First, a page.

Got a package in the mail the other day and when I saw it was from Red Moon Press I got very excited because I knew it was the new Red Moon Anthology that I sent in my box tops check for a couple weeks ago. Fear of Dancing, it’s called. There’s a Cezanne painting of a guy with a pipe on the cover.

[It’s fascinating to me–side excursion, sorry–how the distinct styles of great artists makes their work easily identifiable. I’d never seen this painting before but I looked at it and said, “Oh, interesting, they put a Cezanne on the cover,” and I’m not even any kind of artist or art historian or student of art or art connoisseur, I’ve just been alive in the world for a few decades and paid a little, a very little, attention. What is it, this “style” thing? You can do the same thing with really great writers, of course–before the New Yorker put writer’s names at the beginning instead of the end of stories, I used to open the magazine and start reading a story and half a sentence into it, literally ten words, I’d know it was by Alice Munro and so I was going to greatly enjoy myself. There’s a rhythm, there’s a tone, there’s a voice. Somebody more scholarly than I am has probably broken this whole thing down and figured out how our brains recognize distinctive styles. I should probably think about it a little and not just wax rhapsodic about it. Note to self: Is the difference between great art and mediocre art the presence of an immediately recognizable style? Discuss.]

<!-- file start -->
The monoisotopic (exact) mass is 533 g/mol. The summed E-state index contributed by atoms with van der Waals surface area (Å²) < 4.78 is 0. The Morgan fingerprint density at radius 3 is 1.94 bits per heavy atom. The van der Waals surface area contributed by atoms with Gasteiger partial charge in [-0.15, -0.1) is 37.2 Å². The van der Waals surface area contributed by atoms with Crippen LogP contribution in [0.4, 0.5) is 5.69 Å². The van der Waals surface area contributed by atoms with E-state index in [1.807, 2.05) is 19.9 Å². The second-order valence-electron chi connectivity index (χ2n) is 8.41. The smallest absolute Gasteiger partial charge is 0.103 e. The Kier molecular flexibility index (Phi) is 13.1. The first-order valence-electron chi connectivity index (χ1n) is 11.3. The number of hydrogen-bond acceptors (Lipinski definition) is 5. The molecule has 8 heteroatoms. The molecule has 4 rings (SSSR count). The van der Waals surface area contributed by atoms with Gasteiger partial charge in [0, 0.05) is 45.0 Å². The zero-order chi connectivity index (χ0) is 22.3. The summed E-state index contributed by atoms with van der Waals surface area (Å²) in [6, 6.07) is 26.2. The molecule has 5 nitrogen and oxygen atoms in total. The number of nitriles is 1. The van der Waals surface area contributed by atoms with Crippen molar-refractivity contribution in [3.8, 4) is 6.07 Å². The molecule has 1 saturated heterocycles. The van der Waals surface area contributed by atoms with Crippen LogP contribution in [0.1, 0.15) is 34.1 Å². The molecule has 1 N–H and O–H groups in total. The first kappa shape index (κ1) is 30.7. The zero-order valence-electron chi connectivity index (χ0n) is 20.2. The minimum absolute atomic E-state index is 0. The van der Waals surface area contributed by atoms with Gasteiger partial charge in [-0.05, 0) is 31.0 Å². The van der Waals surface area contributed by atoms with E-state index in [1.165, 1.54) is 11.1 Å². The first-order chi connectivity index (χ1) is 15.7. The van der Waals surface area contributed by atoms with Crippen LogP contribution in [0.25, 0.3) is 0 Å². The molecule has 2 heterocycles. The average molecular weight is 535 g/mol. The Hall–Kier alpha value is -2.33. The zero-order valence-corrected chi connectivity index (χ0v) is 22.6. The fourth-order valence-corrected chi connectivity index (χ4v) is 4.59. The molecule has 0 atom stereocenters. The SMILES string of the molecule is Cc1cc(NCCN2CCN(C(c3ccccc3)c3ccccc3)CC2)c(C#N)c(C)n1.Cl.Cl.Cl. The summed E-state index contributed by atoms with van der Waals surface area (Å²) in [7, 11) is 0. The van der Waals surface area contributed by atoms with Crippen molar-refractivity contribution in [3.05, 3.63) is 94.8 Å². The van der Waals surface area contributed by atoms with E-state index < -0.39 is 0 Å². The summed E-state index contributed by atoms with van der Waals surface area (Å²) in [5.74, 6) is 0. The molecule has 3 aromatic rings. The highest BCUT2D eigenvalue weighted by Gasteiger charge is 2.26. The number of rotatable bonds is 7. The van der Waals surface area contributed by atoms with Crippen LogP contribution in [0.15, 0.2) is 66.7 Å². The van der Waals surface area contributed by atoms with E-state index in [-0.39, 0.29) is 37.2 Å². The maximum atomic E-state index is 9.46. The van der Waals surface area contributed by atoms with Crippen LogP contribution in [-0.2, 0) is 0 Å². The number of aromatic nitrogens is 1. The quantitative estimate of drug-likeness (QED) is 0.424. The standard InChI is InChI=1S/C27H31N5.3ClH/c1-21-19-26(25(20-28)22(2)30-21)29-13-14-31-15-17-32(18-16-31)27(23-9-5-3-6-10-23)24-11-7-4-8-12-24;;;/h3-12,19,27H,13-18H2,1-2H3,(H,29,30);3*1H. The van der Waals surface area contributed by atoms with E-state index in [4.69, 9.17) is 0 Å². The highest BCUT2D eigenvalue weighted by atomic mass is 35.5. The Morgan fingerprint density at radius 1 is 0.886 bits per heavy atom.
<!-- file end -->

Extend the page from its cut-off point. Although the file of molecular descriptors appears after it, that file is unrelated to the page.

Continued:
Back to the anthology. So I’ve been so lame and haven’t published anything in so long that I now get unreasonably excited to see my name in print. And I have three poems in this anthology, so that’s pretty cool. They’ve all been on the blog before so I’m not going to bother to regurgitate them here. There’s a lot of other cool stuff in the anthology that I’d rather talk about, including what might be my favorite haiku that was published last year:

in her belly, the sound
of unopened mail
— Don Baird

Which half the time makes me want to stop writing immediately, and the other half makes me want to keep writing until I come up with something that awesome.


November night
he names the ones
who held him down
— Glenn G. Coats

azalea as afterthought as afterword
— Cherie Hunter Day

spring dawn
I put on
my gender
–David G. Lanoue

the zipper also had an unsuccessful marriage
–Lee Gurga

throbbing stars
the tilt
of my pelvis
–Eve Luckring

funeral morning
I join my son inside
his time machine
–John McManus

autumn equinox
a pill to keep me
more in the middle
–Chad Lee Robinson

with the hinges
–Sabine Miller

winter closing in…
I visit the simplest words
in the dictionary
–Philip Rowland

first day of spring
I teach my son
how a knight moves
–Michael Dylan Welch

shucking corn
the noise I make
when no one’s home
–Jennifer Met


Thank you to all these poets — I feel better now.

snowdrift a story I should probably read again

4 thoughts on “(snowdrift)

  1. In terms of style, one can think of music, too–a composer’s style often discernible to even an untrained ear. Very unhelpfully, I tell my literature students that Robert Frost described style as “the mind skating circles around itself as it moves forward.”

    • Interesting…I can’t tell composers’ styles apart at all, though it makes sense that people with a better ear than I would be able to. I like music, but basically I’m a completely visual person.

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